Thompson next filed a Petition for Writ of Certiorari in the United States Supreme Court, which was denied on 05/04/87.

    Thompson then returned to the State level and filed a 3.850 Motion in the State Circuit Court. That motion was denied, after which Thompson filed an appeal in the Florida Supreme Court. Thompson concurrently filed a Petition for Writ of Habeas Corpus in the Florida Supreme Court. On 09/09/87, the Florida Supreme Court, in a consolidated opinion, remanded Thompson’s case for resentencing under the dictates of Hitchcock v. Dugger. The high court deemed Thompson’s Petition for Writ of Habeas Corpus to be moot in light of the remand granted by Thompson’s 3.850 Appeal.

    The State then filed a Petition for Writ of Certiorari, which was denied on 03/21/88.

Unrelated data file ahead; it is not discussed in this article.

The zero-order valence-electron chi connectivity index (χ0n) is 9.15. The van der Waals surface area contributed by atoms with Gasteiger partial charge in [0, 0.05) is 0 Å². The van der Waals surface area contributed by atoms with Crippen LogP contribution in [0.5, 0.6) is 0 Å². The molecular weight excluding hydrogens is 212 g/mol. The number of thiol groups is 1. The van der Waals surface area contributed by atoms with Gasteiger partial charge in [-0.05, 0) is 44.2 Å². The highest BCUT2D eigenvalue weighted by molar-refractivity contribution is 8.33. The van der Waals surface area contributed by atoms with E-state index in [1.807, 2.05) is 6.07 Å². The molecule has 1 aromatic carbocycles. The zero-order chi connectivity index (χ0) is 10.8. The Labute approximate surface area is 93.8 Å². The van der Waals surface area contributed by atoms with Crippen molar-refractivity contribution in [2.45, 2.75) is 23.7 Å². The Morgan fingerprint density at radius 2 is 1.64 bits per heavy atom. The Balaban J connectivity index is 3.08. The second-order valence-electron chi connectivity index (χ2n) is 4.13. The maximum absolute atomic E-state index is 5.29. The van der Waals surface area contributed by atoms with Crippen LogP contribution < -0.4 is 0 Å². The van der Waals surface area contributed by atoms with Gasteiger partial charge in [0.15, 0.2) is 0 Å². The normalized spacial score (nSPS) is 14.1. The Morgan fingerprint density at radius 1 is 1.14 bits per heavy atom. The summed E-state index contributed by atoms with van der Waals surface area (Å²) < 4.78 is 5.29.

On 08/25/89, William Thompson was resentenced to death. He then filed a Direct Appeal in the Florida Supreme Court. In that appeal, he argued that the trial court erred by admitting the prior testimony of witness Barbara Savage when she could not be located to testify at the resentencing. Thompson also argued that the trial court erred by failing to grant his motion to strike the jury panel when the jury apparently became concerned that Thompson, having served 13 years in prison already, could be released after just 12 years if given a life sentence. Thompson also claimed that the trial court erred by allowing the State to introduce Thompson’s prior inconsistent testimony given at the trial of his codefendant Rocco Surace. Lastly, Thompson contended that the trial court erred by permitting autopsy photos as evidence and in its consideration and application of aggravating and mitigating circumstances. The Florida Supreme Court agreed with Thompson that the admission of the autopsy photos was an error, but deemed it harmless considering the testimony of Barbara Savage, the medical examiner, and other crime scene photos that were admitted into evidence. The Florida Supreme Court affirmed Thompson’s sentence of death on 06/04/92. On 04/01/93, the court denied Thompson’s Motion for Rehearing and issued a clarified opinion addressing the issue of the jury instruction given for the heinous, atrocious, and cruel (HAC) aggravating factor as dictated by the United States Supreme Court’s decision in Espinosa v. Florida. Thompson argued that he was entitled to a new sentencing hearing because the HAC instruction given to his jury was defective. The Florida Supreme Court noted that, given the circumstances of this torturous murder, the application of the HAC aggravating factor was justified under any definition and beyond a reasonable doubt. The Florida Supreme Court again affirmed the sentence of death on 04/01/93.